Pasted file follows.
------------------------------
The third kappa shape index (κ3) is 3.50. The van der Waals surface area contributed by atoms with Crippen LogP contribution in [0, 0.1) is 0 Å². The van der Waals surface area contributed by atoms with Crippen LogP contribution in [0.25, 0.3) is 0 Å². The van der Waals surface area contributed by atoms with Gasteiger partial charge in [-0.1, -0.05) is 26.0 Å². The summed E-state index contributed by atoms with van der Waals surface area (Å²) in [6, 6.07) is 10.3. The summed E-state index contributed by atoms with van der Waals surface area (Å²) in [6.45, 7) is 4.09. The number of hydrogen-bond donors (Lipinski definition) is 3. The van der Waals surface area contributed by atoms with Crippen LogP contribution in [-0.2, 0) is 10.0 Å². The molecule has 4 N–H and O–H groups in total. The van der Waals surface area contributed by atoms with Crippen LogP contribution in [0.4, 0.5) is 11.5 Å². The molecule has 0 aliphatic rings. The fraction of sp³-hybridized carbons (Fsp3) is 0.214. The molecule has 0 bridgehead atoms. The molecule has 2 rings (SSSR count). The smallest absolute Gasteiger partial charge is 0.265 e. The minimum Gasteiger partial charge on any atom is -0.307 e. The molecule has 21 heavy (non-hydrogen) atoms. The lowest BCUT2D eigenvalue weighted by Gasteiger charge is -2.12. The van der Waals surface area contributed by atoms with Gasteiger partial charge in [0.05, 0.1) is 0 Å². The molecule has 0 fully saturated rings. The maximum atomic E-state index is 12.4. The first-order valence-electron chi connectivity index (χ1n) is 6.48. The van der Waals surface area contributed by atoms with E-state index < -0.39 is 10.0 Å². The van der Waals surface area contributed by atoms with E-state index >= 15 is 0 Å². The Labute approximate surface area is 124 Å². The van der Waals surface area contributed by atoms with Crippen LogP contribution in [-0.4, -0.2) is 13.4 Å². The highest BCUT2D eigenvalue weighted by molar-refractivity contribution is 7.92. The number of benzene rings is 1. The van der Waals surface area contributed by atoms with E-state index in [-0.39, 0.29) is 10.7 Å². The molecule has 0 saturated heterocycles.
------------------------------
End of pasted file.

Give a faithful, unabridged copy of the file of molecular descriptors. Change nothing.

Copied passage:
The third kappa shape index (κ3) is 3.50. The van der Waals surface area contributed by atoms with Crippen LogP contribution in [0, 0.1) is 0 Å². The van der Waals surface area contributed by atoms with Crippen LogP contribution in [0.25, 0.3) is 0 Å². The van der Waals surface area contributed by atoms with Gasteiger partial charge in [-0.1, -0.05) is 26.0 Å². The summed E-state index contributed by atoms with van der Waals surface area (Å²) in [6, 6.07) is 10.3. The summed E-state index contributed by atoms with van der Waals surface area (Å²) in [6.45, 7) is 4.09. The number of hydrogen-bond donors (Lipinski definition) is 3. The van der Waals surface area contributed by atoms with Crippen LogP contribution in [-0.2, 0) is 10.0 Å². The molecule has 4 N–H and O–H groups in total. The van der Waals surface area contributed by atoms with Crippen LogP contribution in [0.4, 0.5) is 11.5 Å². The molecule has 0 aliphatic rings. The fraction of sp³-hybridized carbons (Fsp3) is 0.214. The molecule has 0 bridgehead atoms. The molecule has 2 rings (SSSR count). The smallest absolute Gasteiger partial charge is 0.265 e. The minimum Gasteiger partial charge on any atom is -0.307 e. The molecule has 21 heavy (non-hydrogen) atoms. The lowest BCUT2D eigenvalue weighted by Gasteiger charge is -2.12. The van der Waals surface area contributed by atoms with Gasteiger partial charge in [0.05, 0.1) is 0 Å². The molecule has 0 fully saturated rings. The maximum atomic E-state index is 12.4. The first-order valence-electron chi connectivity index (χ1n) is 6.48. The van der Waals surface area contributed by atoms with E-state index < -0.39 is 10.0 Å². The van der Waals surface area contributed by atoms with E-state index >= 15 is 0 Å². The Labute approximate surface area is 124 Å². The van der Waals surface area contributed by atoms with Crippen LogP contribution in [-0.4, -0.2) is 13.4 Å². The highest BCUT2D eigenvalue weighted by molar-refractivity contribution is 7.92. The number of benzene rings is 1. The van der Waals surface area contributed by atoms with E-state index in [-0.39, 0.29) is 10.7 Å². The molecule has 0 saturated heterocycles.